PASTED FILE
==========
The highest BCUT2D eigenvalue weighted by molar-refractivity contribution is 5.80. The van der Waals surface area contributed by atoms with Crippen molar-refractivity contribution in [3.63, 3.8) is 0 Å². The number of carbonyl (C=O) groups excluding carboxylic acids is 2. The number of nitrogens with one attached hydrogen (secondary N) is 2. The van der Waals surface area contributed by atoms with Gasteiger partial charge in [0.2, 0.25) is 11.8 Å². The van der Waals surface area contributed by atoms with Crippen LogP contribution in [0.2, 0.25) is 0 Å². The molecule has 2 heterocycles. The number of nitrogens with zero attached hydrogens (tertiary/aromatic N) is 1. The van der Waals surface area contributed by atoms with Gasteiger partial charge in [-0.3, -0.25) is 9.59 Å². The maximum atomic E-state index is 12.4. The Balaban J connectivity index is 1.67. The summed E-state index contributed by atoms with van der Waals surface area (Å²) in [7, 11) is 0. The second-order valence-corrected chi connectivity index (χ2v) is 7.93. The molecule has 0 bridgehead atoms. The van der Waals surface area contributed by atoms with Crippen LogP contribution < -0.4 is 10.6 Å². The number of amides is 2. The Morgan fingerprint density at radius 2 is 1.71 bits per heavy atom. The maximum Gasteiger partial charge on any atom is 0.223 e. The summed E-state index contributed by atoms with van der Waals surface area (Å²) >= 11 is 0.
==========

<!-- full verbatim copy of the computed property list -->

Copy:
The highest BCUT2D eigenvalue weighted by molar-refractivity contribution is 5.80. The van der Waals surface area contributed by atoms with Crippen molar-refractivity contribution in [3.63, 3.8) is 0 Å². The number of carbonyl (C=O) groups excluding carboxylic acids is 2. The number of nitrogens with one attached hydrogen (secondary N) is 2. The van der Waals surface area contributed by atoms with Gasteiger partial charge in [0.2, 0.25) is 11.8 Å². The van der Waals surface area contributed by atoms with Crippen LogP contribution in [0.2, 0.25) is 0 Å². The molecule has 2 heterocycles. The number of nitrogens with zero attached hydrogens (tertiary/aromatic N) is 1. The van der Waals surface area contributed by atoms with Gasteiger partial charge in [-0.3, -0.25) is 9.59 Å². The maximum atomic E-state index is 12.4. The Balaban J connectivity index is 1.67. The summed E-state index contributed by atoms with van der Waals surface area (Å²) in [7, 11) is 0. The second-order valence-corrected chi connectivity index (χ2v) is 7.93. The molecule has 0 bridgehead atoms. The van der Waals surface area contributed by atoms with Crippen LogP contribution < -0.4 is 10.6 Å². The number of amides is 2. The Morgan fingerprint density at radius 2 is 1.71 bits per heavy atom. The maximum Gasteiger partial charge on any atom is 0.223 e. The summed E-state index contributed by atoms with van der Waals surface area (Å²) >= 11 is 0.